a tale of two nests

I learned to spin at a shop in my old neighborhood. The wheel I sat at for two days was an Ashford traditional, and I was joined only by two other women and our teacher. Even to this day a few years later I carry the lessons I learned over those two days very close to my heart.

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Before venturing out into the world of wheel spinning, Andy got me a drop spindle kit and I spent a few months trying (desperately) to figure out how to make yarn with that thing. Needless to say, I was unsuccessful and frustrated and just wanted to move on to a spinning wheel because I just knew that the problem was with that cruddy little spindle.

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Well, I wasn't wrong. At least not entirely. I was very lucky to have my first moments at the wheel feel like magic, but I think that had a lot to do with the struggles I had with that cruddy little spindle. 

One lesson I learned that helped me enormously was that pre-drafting roving makes a world of difference. Take for instance the foto above, to the left is a nest of pre-drafted fiber and to the right is a nest of straight up roving. Notice how airy and floofy the left nest looks. Notice how the individual fibers have been opened up and are ready to be pulled apart just a bit more to invite the twist in.

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What didn't come with that cruddy little spindle were any instructions at all about how to prepare your fiber before spinning. Naturally, when attempting to spin straight up roving on a light-weight spindle made of balsa wood one will encounter little success. 

There are, it seems, two camps of folks; those who pre-draft and those who don't. Having tried both methods, I'm definitely of the former group - pre-drafting can really make the difference between a happy and a frustrating spinning experience!

a new, old wheel

On our way home yesterday, Andy and I decided to finally pop into an antique store that we'd driven by a hundred times. Being a collector and a lifelong fan of antiques, I was (naturally) distracted by all of the amazing bits and bobs. Old keyhole covers, door knobs, cornices, and stained glass windows were everywhere - and up high on top of a display case was a super cool, giant, taxidermied hyena.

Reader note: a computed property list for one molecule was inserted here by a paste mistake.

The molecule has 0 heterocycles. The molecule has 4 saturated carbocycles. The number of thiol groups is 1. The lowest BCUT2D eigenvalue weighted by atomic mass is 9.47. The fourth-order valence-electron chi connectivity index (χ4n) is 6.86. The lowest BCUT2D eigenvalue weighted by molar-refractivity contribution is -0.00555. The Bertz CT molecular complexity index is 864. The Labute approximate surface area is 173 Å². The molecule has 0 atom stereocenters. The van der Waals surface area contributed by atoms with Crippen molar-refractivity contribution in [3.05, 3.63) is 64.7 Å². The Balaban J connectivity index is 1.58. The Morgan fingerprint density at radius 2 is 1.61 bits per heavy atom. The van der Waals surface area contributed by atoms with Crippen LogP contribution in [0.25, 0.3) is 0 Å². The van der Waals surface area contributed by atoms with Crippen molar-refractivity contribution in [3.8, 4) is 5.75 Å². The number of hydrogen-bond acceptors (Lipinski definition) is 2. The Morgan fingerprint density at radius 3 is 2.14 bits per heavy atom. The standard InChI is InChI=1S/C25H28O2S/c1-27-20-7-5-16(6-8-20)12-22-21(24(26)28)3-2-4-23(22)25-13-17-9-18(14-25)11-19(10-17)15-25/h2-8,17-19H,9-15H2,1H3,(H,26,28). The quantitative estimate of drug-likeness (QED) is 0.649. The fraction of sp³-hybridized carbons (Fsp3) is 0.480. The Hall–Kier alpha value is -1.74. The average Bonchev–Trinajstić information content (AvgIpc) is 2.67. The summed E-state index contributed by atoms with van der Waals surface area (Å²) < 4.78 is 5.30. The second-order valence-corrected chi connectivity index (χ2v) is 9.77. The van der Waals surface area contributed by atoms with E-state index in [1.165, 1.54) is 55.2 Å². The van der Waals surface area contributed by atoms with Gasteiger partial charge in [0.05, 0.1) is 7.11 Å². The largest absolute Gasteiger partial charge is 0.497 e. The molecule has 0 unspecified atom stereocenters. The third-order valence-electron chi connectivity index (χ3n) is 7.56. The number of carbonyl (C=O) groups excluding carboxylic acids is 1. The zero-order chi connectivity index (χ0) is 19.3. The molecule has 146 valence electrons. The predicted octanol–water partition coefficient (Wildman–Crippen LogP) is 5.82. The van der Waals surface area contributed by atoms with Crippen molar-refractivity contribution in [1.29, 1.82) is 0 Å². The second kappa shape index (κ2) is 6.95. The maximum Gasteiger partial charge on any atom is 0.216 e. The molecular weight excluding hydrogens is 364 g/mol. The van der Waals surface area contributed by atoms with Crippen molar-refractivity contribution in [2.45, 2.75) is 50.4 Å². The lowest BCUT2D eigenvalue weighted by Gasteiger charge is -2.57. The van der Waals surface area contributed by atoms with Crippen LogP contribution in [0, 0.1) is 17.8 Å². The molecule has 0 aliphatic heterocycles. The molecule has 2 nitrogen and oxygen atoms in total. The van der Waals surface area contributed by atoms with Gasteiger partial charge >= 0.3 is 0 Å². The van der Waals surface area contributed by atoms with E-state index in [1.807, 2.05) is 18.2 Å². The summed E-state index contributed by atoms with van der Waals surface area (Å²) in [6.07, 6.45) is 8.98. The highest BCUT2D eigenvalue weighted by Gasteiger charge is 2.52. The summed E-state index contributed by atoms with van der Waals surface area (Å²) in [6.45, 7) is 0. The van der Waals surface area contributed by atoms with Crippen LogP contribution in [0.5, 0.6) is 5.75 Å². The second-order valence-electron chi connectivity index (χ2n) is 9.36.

"Andy look at that hyena!" I said and immediately focused in on something else, "Uh. Jamie did you see the spinning wheel?"

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Sure enough, right next to the hyena was a beautiful old spinning wheel. Geez, Jamie, how could you miss that!! From our vantage point on the ground everything seemed to be intact, and the price seemed fair. We found a kind member of the staff to bring him (the wheel) down. Said staff member was maybe a little smaller than us and getting this heavy fella down off of the display case required some assistance from her teammate. Once it was within prodding distance, I was smitten. 

He was in great shape and with what seemed to be all of his original parts. He even had a makers mark - "W.M.DLD." Not wanting to be impulsive, we put the wheel on hold so that I could do a bit of research. After some due diligence, I learned that this wheel was made in Nova Scotia sometime around 1820/1830 by William McDonald. How it came to be in Portland, we'll never know but I'll keep researching and will surely share whatever I discover.

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After skeining up the old wool that was still on the bobbin, it took all of 15 or so minutes to sort out proper tension and be off spinning! Boy oh boy, does he spin like a dream. And as I treadle, I can feel the foot impression of the person (likely a woman) who spent hours and hours sitting at this wheel long before me. 

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I could wax more poetic about what's fueled my months long search for an antique wheel, but maybe that's a conversation best had another time. There's just too much for me to say on the topic, and right now I would rather go spin on my beautiful new, old wheel!